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Oat

The meaning of «oat»

The oat (Avena sativa), sometimes called the common oat, is a species of cereal grain grown for its seed, which is known by the same name (usually in the plural, unlike other cereals and pseudocereals). While oats are suitable for human consumption as oatmeal and oat milk, one of the most common uses is as livestock feed. Oats are associated with lower blood cholesterol when consumed regularly.[1][2]

The wild ancestor of Avena sativa and the closely related minor crop, A. byzantina, is the hexaploid wild oat, A. sterilis. Genetic evidence shows the ancestral forms of A. sterilis grew in the Fertile Crescent of the Near East.[3] Oats are usually considered a secondary crop, i.e., derived from a weed of the primary cereal domesticates, then spreading westward into cooler, wetter areas favorable for oats, eventually leading to their domestication in regions of the Middle East and Europe.[3]

Oats are best grown in temperate regions. They have a lower summer heat requirement and greater tolerance of rain than other cereals, such as wheat, rye or barley, so they are particularly important in areas with cool, wet summers, such as Northwest Europe and even Iceland. Oats are an annual plant, and can be planted either in autumn (for late summer harvest) or in the spring (for early autumn harvest).

In 2018, global production of oats was 23 million tonnes, an 11% decrease from 2017.[4] Production was led by Russia with 20% of the world total and Canada with 15% (table). Other substantial producers were Spain, Australia, Poland, and China, each with over one million tonnes.[4]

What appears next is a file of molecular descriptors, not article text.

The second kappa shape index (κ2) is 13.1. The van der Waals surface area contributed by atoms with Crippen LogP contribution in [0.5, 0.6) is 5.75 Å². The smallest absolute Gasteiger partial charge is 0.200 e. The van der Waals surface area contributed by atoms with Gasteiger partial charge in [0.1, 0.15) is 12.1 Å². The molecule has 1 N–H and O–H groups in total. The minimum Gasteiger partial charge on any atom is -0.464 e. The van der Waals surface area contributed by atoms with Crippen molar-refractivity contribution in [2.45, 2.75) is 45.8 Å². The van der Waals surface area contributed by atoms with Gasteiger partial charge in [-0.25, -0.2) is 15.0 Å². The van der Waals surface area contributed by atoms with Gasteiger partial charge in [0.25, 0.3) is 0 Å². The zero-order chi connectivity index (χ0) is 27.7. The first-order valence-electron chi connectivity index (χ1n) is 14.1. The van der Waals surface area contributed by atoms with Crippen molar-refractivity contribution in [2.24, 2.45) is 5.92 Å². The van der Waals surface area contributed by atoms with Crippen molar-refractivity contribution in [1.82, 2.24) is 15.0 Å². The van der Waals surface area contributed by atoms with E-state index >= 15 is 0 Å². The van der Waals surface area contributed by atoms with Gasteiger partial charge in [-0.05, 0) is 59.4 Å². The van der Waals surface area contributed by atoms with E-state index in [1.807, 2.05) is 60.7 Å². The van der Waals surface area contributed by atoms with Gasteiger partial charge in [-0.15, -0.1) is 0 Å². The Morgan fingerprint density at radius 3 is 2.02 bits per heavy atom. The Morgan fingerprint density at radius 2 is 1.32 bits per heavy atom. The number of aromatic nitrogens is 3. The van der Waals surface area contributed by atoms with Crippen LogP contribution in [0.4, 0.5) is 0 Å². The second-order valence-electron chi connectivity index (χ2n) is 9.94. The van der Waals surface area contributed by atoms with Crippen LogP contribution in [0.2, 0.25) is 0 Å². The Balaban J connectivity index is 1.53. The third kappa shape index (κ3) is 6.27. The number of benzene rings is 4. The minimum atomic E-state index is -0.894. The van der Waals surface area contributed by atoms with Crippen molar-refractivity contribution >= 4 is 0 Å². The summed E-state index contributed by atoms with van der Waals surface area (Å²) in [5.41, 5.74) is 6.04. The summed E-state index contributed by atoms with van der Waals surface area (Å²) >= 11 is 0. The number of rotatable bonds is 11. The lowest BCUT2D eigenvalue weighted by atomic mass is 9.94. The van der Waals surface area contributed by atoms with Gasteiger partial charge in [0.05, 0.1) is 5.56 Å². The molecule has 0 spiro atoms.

Oats have numerous uses in foods; most commonly, they are rolled or crushed into oatmeal, or ground into fine oat flour. Oatmeal is chiefly eaten as porridge, but may also be used in a variety of baked goods, such as oatcakes, oatmeal cookies and oat bread. Oats are also an ingredient in many cold cereals, in particular muesli and granola. Oats are also used for production of milk substitutes ("oat milk").

In Scotland, a dish was made by soaking the husks from oats for a week, so the fine, floury part of the meal remained as sediment to be strained off, boiled and eaten.[5] Oats are also widely used there as a thickener in soups, as barley or rice might be used in other countries.

Oats are also commonly used as feed for horses when extra carbohydrates and the subsequent boost in energy are required. The oat hull may be crushed ("rolled" or "crimped") for the horse to more easily digest the grain,[citation needed] or may be fed whole. They may be given alone or as part of a blended food pellet. Cattle are also fed oats, either whole or ground into a coarse flour using a roller mill, burr mill, or hammermill. Oat forage is commonly used to feed all kinds of ruminants, as pasture, straw, hay or silage.[6]

Winter oats may be grown as an off-season groundcover and ploughed under in the spring as a green fertilizer, or harvested in early summer. They also can be used for pasture; they can be grazed a while, then allowed to head out for grain production, or grazed continuously until other pastures are ready.[7]

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